‘Giant Step’ puts Taj Mahal in Tahoe (w/video)
Taj Mahal’s melting pot of music is the result of a young man keeping his eyes and ears open.
As a teenager in Springfield, Mass., he watched an influx of all types of ethnicities move into his neighborhood.
“All the girls would come up, and they walked different, talked different, cooked different and danced different, and I was into it,” he said.
Taj Mahal, who was born Henry Saint Clair Fredericks, was 14 when another teenager with a guitar moved in next door. Mahal learned to play the guitar, one of 20 instruments he now plays, in a style that reflected the different people he was around.
Always based in country blues, Mahal plays Caribbean, Hawaiian, African, Latin, and Cuban sounds and rhythms mixed with folk, jazz, zydeco, gospel, rock, pop, soul and R&B.
“And up the street was a whole family of people from Mississippi,” Mahal said. “They played guitars and harmonicas. So what are you going to do? It’s not like I was an intellectual looking for an opportunity to express myself. It was just the luck of the draw.”
By the time he was 17, Mahal was collaborating with Jesse Lee Kincaid, whose uncle was 12-string folk guitar pioneer Fred Gerlach. Mahal and Kincaid moved to the West Coast where they joined Ry Cooder in 1964 to create a band called the Rising Sons, which was relatively unsuccessful despite its legendary talent, recording just one record. (The band released a second album in 1992.)
“Hands down, out of all the guys who play in the United States, I don’t care what they play, Cooder’s the best,” Mahal said. “He’s an eccentric kind of guy, but he’s an all-seasoned, incredible player. We went our own separate ways after our brief, historic connection.”
Mahal received national acclaim after going solo and recording the double album “Giant Step.” Although Mahal is a huge fan of John Coltrane, whose best-known album is “Giant Steps,” he said the jazzman did not influence his record. The track “Giant Step” was a radio hit, but afterward Mahal decided to redefine, or rather undefine, his music.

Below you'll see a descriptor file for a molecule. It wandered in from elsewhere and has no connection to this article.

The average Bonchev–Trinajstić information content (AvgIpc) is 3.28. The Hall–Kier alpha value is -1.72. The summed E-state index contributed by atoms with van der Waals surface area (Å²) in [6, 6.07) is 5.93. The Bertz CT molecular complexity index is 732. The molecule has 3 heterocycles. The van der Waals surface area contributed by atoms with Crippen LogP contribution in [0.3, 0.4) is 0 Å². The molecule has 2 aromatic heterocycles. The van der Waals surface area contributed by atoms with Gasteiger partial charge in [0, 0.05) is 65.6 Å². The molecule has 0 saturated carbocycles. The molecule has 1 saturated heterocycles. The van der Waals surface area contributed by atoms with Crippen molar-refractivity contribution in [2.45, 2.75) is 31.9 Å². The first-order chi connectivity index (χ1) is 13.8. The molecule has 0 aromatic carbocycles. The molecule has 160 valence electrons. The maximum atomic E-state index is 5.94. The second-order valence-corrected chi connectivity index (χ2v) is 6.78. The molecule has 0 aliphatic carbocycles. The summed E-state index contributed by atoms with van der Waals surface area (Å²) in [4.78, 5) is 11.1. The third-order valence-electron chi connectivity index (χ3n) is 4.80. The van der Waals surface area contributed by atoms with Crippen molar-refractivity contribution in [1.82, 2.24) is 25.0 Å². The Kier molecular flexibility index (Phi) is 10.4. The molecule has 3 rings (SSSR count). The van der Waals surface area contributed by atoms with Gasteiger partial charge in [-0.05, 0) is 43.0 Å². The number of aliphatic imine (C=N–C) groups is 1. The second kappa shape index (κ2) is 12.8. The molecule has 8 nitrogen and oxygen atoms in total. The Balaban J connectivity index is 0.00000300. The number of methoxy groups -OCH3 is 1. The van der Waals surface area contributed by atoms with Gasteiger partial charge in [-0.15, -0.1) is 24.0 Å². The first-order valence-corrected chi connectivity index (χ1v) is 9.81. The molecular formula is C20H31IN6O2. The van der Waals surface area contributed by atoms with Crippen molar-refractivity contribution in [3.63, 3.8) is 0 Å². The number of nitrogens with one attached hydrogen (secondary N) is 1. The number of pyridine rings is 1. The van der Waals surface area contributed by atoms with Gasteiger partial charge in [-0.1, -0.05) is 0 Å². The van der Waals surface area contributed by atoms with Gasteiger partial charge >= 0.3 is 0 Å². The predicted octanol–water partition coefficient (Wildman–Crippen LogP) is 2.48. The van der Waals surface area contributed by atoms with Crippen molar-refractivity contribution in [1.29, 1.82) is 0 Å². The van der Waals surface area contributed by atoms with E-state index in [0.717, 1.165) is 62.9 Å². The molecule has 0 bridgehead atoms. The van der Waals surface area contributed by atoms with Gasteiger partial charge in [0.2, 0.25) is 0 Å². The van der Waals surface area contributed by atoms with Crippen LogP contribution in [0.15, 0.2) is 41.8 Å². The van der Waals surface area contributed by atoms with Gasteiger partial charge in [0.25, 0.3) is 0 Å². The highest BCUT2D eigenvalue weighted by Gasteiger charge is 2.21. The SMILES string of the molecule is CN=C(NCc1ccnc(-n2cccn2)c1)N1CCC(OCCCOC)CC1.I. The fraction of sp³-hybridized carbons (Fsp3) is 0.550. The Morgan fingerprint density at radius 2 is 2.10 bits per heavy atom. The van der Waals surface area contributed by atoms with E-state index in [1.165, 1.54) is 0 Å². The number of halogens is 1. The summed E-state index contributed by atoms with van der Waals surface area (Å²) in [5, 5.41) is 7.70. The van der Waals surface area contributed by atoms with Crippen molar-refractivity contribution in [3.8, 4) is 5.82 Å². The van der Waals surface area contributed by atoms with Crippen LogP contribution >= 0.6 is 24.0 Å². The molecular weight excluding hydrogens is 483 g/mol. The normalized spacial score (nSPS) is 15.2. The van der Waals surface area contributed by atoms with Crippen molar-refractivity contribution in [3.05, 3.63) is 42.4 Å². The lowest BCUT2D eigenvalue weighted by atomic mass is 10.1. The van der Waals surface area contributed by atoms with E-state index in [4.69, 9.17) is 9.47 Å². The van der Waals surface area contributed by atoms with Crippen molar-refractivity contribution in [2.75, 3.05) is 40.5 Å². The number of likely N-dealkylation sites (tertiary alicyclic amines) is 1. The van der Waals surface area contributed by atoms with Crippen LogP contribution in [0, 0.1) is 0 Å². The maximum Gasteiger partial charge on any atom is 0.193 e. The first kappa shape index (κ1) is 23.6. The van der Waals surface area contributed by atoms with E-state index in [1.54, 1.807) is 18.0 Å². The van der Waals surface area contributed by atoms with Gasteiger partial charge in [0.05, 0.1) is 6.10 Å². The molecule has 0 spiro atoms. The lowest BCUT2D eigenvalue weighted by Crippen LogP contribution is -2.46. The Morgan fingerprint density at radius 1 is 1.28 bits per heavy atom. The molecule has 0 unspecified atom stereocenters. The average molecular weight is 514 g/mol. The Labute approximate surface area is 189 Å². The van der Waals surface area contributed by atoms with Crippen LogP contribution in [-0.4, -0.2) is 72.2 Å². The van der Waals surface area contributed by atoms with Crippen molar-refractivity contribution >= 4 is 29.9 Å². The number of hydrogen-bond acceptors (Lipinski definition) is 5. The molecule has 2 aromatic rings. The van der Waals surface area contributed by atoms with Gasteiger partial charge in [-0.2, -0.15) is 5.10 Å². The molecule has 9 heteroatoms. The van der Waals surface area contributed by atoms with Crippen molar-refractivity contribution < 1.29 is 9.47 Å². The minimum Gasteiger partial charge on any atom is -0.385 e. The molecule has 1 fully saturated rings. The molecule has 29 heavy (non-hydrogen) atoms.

“That’s when I got tired of all that stuff and worrying if it was this or if it was that,” he said.
“Giant Step” included the acoustic folk song “Fishing Blues,” which to this day has been a standard for anglers everywhere.
Mahal made Kauai, Hawaii, his home base during the busiest time of his career, from 1981-95.
“It was a sleepy little garden island,” he said, lamenting the island’s recent development. “There were cattle all over the place, sugar cane, wild chickens and surfers. I was away a lot, and I wanted to have a real nice place for my kids to live. That is what I could do with and for them at that time. It allowed me to work real hard, over 200 dates a year, and know they were in a solid place. The upside of it was all the music and culture we were able to exchange.”
After the children were grown, Mahal moved to Los Angeles, which he did not like. Now he lives in Berkeley.
“Either you’re going to be a cowboy way out in the boonies, or you come to the city and deal with all these expensive houses,” he said.
Although he now lives close by, Mahal said he hasn’t played Tahoe much.
Mahal will be playing in a trio with bassist Bill Rich and drummer Brian T. Parker, who is filling in for the ailing Kester Smith, who is expected to rejoin the tour in April.
Mahal requested that Lake Tahoe Action tell its readers to check out his Web site, tajblues.com, and to give them this message: “Tell everybody if you come to the show, come to dance and come to have a good time. Come to hoot and holler.”